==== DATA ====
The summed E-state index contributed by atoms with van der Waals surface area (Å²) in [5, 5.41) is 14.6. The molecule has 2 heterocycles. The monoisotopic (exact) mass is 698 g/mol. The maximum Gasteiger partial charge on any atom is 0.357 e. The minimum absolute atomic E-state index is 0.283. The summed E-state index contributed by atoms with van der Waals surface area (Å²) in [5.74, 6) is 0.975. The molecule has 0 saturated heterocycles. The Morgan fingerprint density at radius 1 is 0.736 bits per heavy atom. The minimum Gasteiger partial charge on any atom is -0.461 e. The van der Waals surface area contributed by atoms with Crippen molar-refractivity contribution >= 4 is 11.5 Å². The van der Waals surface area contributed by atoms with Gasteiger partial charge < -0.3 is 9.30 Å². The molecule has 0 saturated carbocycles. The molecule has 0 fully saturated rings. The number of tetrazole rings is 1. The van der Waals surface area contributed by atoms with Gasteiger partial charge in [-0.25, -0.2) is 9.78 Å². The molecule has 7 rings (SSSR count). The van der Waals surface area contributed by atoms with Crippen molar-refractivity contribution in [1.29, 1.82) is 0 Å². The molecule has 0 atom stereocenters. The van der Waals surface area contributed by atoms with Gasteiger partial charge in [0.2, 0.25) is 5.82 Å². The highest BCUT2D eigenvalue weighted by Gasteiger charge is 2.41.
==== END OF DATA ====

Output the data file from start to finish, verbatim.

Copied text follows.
The summed E-state index contributed by atoms with van der Waals surface area (Å²) in [5, 5.41) is 14.6. The molecule has 2 heterocycles. The monoisotopic (exact) mass is 698 g/mol. The maximum Gasteiger partial charge on any atom is 0.357 e. The minimum absolute atomic E-state index is 0.283. The summed E-state index contributed by atoms with van der Waals surface area (Å²) in [5.74, 6) is 0.975. The molecule has 0 saturated heterocycles. The Morgan fingerprint density at radius 1 is 0.736 bits per heavy atom. The minimum Gasteiger partial charge on any atom is -0.461 e. The van der Waals surface area contributed by atoms with Crippen molar-refractivity contribution >= 4 is 11.5 Å². The van der Waals surface area contributed by atoms with Gasteiger partial charge < -0.3 is 9.30 Å². The molecule has 0 saturated carbocycles. The molecule has 0 fully saturated rings. The number of tetrazole rings is 1. The van der Waals surface area contributed by atoms with Gasteiger partial charge in [-0.25, -0.2) is 9.78 Å². The molecule has 7 rings (SSSR count). The van der Waals surface area contributed by atoms with Crippen molar-refractivity contribution in [1.29, 1.82) is 0 Å². The molecule has 0 atom stereocenters. The van der Waals surface area contributed by atoms with Gasteiger partial charge in [0.2, 0.25) is 5.82 Å². The highest BCUT2D eigenvalue weighted by Gasteiger charge is 2.41.